The Application and Verification Guide clarifies this by repeating the half-support requirement for both children and other persons and by not repeating the live-with requirement. The Application and Verification Guide is a source of subregulatory guidance from the US Department of Education to college financial aid administrators.
“Children and legal dependents (50 and 51). Students who have legal dependents are independent. Legal dependents comprise children (including those who will be born before the end of the award year) of the student who receive more than half their support from the student, and other persons (except a spouse) who live with and receive more than half their support from the student as of the FAFSA signing date and will continue to do so for the award year. The same criteria apply to household size.”
Even so, there is still some confusion, so further guidance explicitly states in a discussion of household size for independent students that the children do not need to live with the student.
“The student’s children, regardless of where they live, if they will receive more than half of their support from the student from July 1, 2017, through June 30, 2018. This includes the student’s unborn children who will be born during the award year and will receive more than half their support from the student from birth to the end of the award year. Foster children do not count in household size.”
Moreover, the guide gives a clear example in the context of a discussion of sources of support. For the purpose of the half-support requirement, support includes any cash or other assistance provided to the child from sources other than the student’s parents. This includes child support and government benefit programs, such as TANF and SNAP, not just support provided by the student. The example highlights a common scenario in which both the child’s mother and father can each be dependent by virtue of having a dependent child.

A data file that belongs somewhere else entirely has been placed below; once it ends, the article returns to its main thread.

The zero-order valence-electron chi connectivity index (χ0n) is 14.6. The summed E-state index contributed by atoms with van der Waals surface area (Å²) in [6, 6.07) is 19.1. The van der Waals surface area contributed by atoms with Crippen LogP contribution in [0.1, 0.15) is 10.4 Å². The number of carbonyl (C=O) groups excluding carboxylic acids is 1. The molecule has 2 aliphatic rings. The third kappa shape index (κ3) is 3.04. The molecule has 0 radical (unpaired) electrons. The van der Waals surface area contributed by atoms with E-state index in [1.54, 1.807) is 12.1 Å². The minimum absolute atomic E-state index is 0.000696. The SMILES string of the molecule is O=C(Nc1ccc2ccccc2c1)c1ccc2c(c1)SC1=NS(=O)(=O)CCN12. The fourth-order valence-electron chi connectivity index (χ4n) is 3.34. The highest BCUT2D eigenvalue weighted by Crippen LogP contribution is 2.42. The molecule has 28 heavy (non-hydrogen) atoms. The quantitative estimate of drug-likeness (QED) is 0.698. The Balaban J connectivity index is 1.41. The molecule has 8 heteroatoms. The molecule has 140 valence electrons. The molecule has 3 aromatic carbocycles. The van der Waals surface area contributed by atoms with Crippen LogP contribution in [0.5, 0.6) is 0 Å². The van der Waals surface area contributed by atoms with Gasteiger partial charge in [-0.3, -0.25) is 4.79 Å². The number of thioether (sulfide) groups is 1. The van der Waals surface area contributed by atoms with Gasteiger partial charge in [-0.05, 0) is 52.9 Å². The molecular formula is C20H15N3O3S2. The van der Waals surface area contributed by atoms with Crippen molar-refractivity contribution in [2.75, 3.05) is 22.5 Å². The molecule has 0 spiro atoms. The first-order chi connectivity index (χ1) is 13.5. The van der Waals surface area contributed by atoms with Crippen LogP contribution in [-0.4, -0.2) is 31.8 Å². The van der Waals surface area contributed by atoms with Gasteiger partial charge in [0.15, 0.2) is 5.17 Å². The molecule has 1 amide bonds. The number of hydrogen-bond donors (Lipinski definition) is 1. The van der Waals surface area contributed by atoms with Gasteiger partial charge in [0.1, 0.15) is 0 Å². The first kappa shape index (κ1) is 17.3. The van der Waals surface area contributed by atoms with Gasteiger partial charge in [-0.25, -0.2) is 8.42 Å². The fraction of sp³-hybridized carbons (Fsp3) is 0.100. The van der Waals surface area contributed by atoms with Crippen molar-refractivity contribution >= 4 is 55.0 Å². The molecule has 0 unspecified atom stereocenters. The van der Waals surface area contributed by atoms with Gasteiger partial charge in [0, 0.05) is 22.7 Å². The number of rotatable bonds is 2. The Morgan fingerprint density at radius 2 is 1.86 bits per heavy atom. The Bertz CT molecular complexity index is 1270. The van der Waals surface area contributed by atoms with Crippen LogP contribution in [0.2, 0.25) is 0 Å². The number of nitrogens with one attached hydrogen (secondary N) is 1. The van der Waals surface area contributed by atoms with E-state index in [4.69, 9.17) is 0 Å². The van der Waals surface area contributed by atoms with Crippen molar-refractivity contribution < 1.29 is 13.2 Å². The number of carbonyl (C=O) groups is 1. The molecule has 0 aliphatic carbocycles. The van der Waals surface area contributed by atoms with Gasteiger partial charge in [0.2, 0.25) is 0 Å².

“For example, if a student who lives alone with her child receives cash from her boyfriend that amounts to more than 50% support for her child, then she would be able to count the child as a dependent and in her household size, and she would be independent. If the boyfriend is the father of the child and a student himself, then he would also be able to count the child as a dependent and in his household size, and he would be independent too.”
Sometimes front-office financial aid staff are unaware of these nuances, and insist that the child is presumed to be a dependent of the mother and that the father must rebut that presumption. They also insist that the child can be a dependent of either the mother or father, but not both. They sometimes also insist that the child must live with the father to be a dependent of the father. There is no such presumption in the statute, regulations or subregulatory guidance. The child does not need to live with the father to be a dependent of the father, and the child can be counted as a dependent of the father and also as a dependent of the mother.